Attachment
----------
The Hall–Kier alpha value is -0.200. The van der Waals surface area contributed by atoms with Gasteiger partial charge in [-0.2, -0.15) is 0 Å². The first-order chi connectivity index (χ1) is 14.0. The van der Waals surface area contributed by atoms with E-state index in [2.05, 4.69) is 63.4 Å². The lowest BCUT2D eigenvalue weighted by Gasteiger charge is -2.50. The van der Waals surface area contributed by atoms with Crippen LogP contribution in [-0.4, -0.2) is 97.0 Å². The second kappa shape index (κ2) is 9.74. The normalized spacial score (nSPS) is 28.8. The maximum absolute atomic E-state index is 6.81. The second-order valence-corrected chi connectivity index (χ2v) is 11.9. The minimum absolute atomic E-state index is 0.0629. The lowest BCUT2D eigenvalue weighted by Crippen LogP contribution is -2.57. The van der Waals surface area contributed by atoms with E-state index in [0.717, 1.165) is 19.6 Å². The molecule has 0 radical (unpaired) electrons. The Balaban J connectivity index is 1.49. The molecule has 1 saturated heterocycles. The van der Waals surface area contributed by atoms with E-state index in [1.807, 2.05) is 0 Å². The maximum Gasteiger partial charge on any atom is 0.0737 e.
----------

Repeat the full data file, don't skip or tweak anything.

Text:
The Hall–Kier alpha value is -0.200. The van der Waals surface area contributed by atoms with Gasteiger partial charge in [-0.2, -0.15) is 0 Å². The first-order chi connectivity index (χ1) is 14.0. The van der Waals surface area contributed by atoms with E-state index in [2.05, 4.69) is 63.4 Å². The lowest BCUT2D eigenvalue weighted by Gasteiger charge is -2.50. The van der Waals surface area contributed by atoms with Crippen LogP contribution in [-0.4, -0.2) is 97.0 Å². The second kappa shape index (κ2) is 9.74. The normalized spacial score (nSPS) is 28.8. The maximum absolute atomic E-state index is 6.81. The second-order valence-corrected chi connectivity index (χ2v) is 11.9. The minimum absolute atomic E-state index is 0.0629. The lowest BCUT2D eigenvalue weighted by Crippen LogP contribution is -2.57. The van der Waals surface area contributed by atoms with E-state index in [0.717, 1.165) is 19.6 Å². The molecule has 0 radical (unpaired) electrons. The Balaban J connectivity index is 1.49. The molecule has 1 saturated heterocycles. The van der Waals surface area contributed by atoms with E-state index in [1.807, 2.05) is 0 Å². The maximum Gasteiger partial charge on any atom is 0.0737 e.